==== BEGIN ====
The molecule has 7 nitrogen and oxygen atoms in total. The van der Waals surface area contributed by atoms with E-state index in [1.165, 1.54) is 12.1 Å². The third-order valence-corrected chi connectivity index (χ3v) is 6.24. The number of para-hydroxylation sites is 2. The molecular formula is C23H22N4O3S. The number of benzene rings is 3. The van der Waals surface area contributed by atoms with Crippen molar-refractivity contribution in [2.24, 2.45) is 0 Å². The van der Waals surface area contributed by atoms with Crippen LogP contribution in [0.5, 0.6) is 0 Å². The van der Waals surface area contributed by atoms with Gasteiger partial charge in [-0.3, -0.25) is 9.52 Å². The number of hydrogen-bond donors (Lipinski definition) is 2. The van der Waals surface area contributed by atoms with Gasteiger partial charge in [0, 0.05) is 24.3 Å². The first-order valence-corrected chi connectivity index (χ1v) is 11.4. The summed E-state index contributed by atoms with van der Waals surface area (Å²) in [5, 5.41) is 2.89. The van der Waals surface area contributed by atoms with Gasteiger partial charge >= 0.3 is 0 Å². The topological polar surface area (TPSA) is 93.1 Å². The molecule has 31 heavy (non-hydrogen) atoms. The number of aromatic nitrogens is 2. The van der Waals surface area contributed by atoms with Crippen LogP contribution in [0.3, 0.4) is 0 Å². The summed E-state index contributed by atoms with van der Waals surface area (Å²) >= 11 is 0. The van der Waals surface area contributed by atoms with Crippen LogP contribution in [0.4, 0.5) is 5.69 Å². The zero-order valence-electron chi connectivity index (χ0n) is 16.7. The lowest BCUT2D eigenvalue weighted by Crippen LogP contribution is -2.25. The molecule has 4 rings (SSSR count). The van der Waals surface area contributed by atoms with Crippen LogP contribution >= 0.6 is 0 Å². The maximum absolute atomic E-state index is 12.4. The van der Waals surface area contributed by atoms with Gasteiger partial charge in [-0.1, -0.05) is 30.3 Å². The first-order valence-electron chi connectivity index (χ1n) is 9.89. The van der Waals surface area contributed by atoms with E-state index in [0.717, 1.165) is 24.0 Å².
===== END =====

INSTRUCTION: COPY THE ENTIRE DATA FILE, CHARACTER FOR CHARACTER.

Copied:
The molecule has 7 nitrogen and oxygen atoms in total. The van der Waals surface area contributed by atoms with E-state index in [1.165, 1.54) is 12.1 Å². The third-order valence-corrected chi connectivity index (χ3v) is 6.24. The number of para-hydroxylation sites is 2. The molecular formula is C23H22N4O3S. The number of benzene rings is 3. The van der Waals surface area contributed by atoms with Crippen molar-refractivity contribution in [2.24, 2.45) is 0 Å². The van der Waals surface area contributed by atoms with Crippen LogP contribution in [0.5, 0.6) is 0 Å². The van der Waals surface area contributed by atoms with Gasteiger partial charge in [-0.3, -0.25) is 9.52 Å². The number of hydrogen-bond donors (Lipinski definition) is 2. The van der Waals surface area contributed by atoms with Gasteiger partial charge in [0, 0.05) is 24.3 Å². The first-order valence-corrected chi connectivity index (χ1v) is 11.4. The summed E-state index contributed by atoms with van der Waals surface area (Å²) in [5, 5.41) is 2.89. The van der Waals surface area contributed by atoms with Gasteiger partial charge >= 0.3 is 0 Å². The topological polar surface area (TPSA) is 93.1 Å². The molecule has 31 heavy (non-hydrogen) atoms. The number of aromatic nitrogens is 2. The van der Waals surface area contributed by atoms with Crippen LogP contribution in [0.3, 0.4) is 0 Å². The summed E-state index contributed by atoms with van der Waals surface area (Å²) >= 11 is 0. The van der Waals surface area contributed by atoms with Crippen LogP contribution in [0.4, 0.5) is 5.69 Å². The zero-order valence-electron chi connectivity index (χ0n) is 16.7. The lowest BCUT2D eigenvalue weighted by Crippen LogP contribution is -2.25. The molecule has 4 rings (SSSR count). The van der Waals surface area contributed by atoms with Crippen LogP contribution >= 0.6 is 0 Å². The maximum absolute atomic E-state index is 12.4. The van der Waals surface area contributed by atoms with Gasteiger partial charge in [-0.1, -0.05) is 30.3 Å². The first-order valence-electron chi connectivity index (χ1n) is 9.89. The van der Waals surface area contributed by atoms with E-state index in [0.717, 1.165) is 24.0 Å².